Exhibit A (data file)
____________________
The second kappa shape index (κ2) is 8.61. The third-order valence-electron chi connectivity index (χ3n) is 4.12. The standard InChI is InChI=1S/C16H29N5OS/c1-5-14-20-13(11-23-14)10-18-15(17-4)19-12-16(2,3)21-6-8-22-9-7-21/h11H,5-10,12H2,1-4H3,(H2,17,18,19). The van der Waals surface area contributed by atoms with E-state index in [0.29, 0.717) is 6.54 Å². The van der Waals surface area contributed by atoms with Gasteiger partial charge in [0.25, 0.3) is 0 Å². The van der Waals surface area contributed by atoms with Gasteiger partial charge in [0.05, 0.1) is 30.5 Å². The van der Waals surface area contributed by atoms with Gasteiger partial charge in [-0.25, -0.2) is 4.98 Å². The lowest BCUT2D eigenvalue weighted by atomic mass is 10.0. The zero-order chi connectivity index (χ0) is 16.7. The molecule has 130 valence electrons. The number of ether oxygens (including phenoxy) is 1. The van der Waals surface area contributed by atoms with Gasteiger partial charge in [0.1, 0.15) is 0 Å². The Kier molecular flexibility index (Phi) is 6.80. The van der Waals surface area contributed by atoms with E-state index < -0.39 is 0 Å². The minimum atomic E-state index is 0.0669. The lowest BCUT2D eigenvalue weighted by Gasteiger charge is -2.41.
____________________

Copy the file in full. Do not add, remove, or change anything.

The second kappa shape index (κ2) is 8.61. The third-order valence-electron chi connectivity index (χ3n) is 4.12. The standard InChI is InChI=1S/C16H29N5OS/c1-5-14-20-13(11-23-14)10-18-15(17-4)19-12-16(2,3)21-6-8-22-9-7-21/h11H,5-10,12H2,1-4H3,(H2,17,18,19). The van der Waals surface area contributed by atoms with E-state index in [0.29, 0.717) is 6.54 Å². The van der Waals surface area contributed by atoms with Gasteiger partial charge in [0.25, 0.3) is 0 Å². The van der Waals surface area contributed by atoms with Gasteiger partial charge in [0.05, 0.1) is 30.5 Å². The van der Waals surface area contributed by atoms with Gasteiger partial charge in [-0.25, -0.2) is 4.98 Å². The lowest BCUT2D eigenvalue weighted by atomic mass is 10.0. The zero-order chi connectivity index (χ0) is 16.7. The molecule has 130 valence electrons. The number of ether oxygens (including phenoxy) is 1. The van der Waals surface area contributed by atoms with Gasteiger partial charge in [0.1, 0.15) is 0 Å². The Kier molecular flexibility index (Phi) is 6.80. The van der Waals surface area contributed by atoms with E-state index < -0.39 is 0 Å². The minimum atomic E-state index is 0.0669. The lowest BCUT2D eigenvalue weighted by Gasteiger charge is -2.41.